LRB Cover
Volume 37 Number 19
8 October 2015

LRB blog 7 October 2015

The Editors
Return of the Repressed

6 October 2015

John Perry
Who will pay for the right to buy?

5 October 2015

Aaron Bastani
Labour’s New Members


25 August 2011

Stefan Collini
The Dismantling of the Universities

24 September 2015

Andrew O’Hagan
At Tottenham Court Road

20 November 2003

Slavoj Žižek
Henning Mankell

In the next issue, which will be dated 22 October, Katrina Forrester on happiness, Anna Della Subin on The Lives of Muhammad, Terry Eagleton on Edna O’Brien.


Wednesday 7 October at 6.00 P.M.

October Late Night Shopping

Sunday 11 October at 11.00 A.M.

LRB Screen Kids: Coraline

Thursday 15 October at 6.30 P.M.

The second Annual London Review Cake Shop Pickle Competition

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Ghaith Abdul-Ahad

How to Get to Germany

A Kurdish friend of mine in Sulaymaniyah in northern Iraq recently posted an image of a hand-drawn diagram on his Facebook page. With little arrows and stick figures and pictures of a train and boat or two, the diagram shows how to get from Turkey to the German border in twenty easy steps. After you’ve made the thousand-mile trip to western Turkey, the journey proper begins with a taxi to Izmir on the coast. An arrow points to the next stage: a boat across the Aegean to ‘a Greek island’, costing between €950 and €1200. Another boat takes you to Athens. More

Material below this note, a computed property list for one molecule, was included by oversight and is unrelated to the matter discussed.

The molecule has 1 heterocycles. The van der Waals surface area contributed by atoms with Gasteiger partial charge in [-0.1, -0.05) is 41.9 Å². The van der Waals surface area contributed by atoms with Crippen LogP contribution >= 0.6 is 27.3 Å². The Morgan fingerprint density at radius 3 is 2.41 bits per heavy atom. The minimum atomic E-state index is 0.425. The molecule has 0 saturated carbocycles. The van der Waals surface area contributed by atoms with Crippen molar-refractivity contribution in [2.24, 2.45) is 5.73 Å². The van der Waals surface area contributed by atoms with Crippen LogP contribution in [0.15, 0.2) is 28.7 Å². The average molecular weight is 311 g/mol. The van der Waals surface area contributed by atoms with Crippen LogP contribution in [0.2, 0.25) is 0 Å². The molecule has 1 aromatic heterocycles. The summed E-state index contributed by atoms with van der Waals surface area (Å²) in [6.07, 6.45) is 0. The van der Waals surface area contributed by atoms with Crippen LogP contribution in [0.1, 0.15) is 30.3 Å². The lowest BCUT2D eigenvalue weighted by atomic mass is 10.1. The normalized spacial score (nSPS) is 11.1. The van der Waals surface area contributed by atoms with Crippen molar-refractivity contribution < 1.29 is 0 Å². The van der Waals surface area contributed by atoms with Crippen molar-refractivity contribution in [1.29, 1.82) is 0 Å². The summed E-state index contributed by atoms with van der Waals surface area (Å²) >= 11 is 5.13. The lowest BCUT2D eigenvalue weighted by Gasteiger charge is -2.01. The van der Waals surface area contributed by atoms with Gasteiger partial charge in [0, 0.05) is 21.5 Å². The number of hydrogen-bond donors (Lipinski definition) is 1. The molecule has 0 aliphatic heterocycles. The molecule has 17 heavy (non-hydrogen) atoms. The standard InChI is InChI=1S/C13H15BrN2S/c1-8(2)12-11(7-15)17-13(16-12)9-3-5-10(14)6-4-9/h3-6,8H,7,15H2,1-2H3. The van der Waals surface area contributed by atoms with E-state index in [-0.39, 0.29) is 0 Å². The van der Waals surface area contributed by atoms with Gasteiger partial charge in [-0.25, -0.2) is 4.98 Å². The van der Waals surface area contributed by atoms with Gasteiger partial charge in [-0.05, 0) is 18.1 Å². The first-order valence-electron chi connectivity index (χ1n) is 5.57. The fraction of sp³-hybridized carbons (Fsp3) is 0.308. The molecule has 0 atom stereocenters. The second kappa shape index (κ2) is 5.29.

Colm Tóibín

Sex Lives of the Castrati

Balzac’s Sarrasine tells the story of a young woman’s wonder at the strange appearance of an old man at a party in Paris. Balzac has tremendous fun describing the man. First his clothes: he is wearing ‘a white waistcoat embroidered with gold’ and ‘a shirt-frill of English lace, yellow with age, the magnificence of which a queen might have envied’. Then the face: ‘That dark face was full of angles and furrowed deep in every direction; the chin was furrowed; there were great hollows at the temples; the eyes were sunken in yellow orbits.’ More

Jenny Diski

Goblin. Hobgoblin. Ugly Duckling

Almost every day since I began writing these pieces I get a letter or an email from someone who has read or remembered and liked my work; they talk about the recent pieces about my cancer or my memories of my teenage years and my relationship with Doris Lessing, my older books, fiction and non-fiction, something they’ve read or remembered. They’re remarkably kind (my paranoia wonders, but I fight back the idea that the LRB’s editors hold on to the ones that are not so positive). They are well meant, offering as solace the people ‘out there’ in the real world who have enjoyed my work. More

James Meek

Real Murderers!

From the outside, 100 Piccadilly is rooted in the psychic space of London, England, or at least this part of London: plastic Union Jacks, haggard tourists, sleek servants, billionaires’ children, dark, hoarded property. The golden stone of its modest neoclassical façade, designed by Robert Edis in 1883, blends into the street front overlooking Green Park. If you had to guess what lay inside you might hazard a hedge fund, or a tax avoidance consultancy, or empty space, left to fatten. Experimental art and its practitioners, surely, left Mayfair long ago, if they were ever there. More

Short Cuts
Nick Richardson

At the Royal Academy
Brian Dillon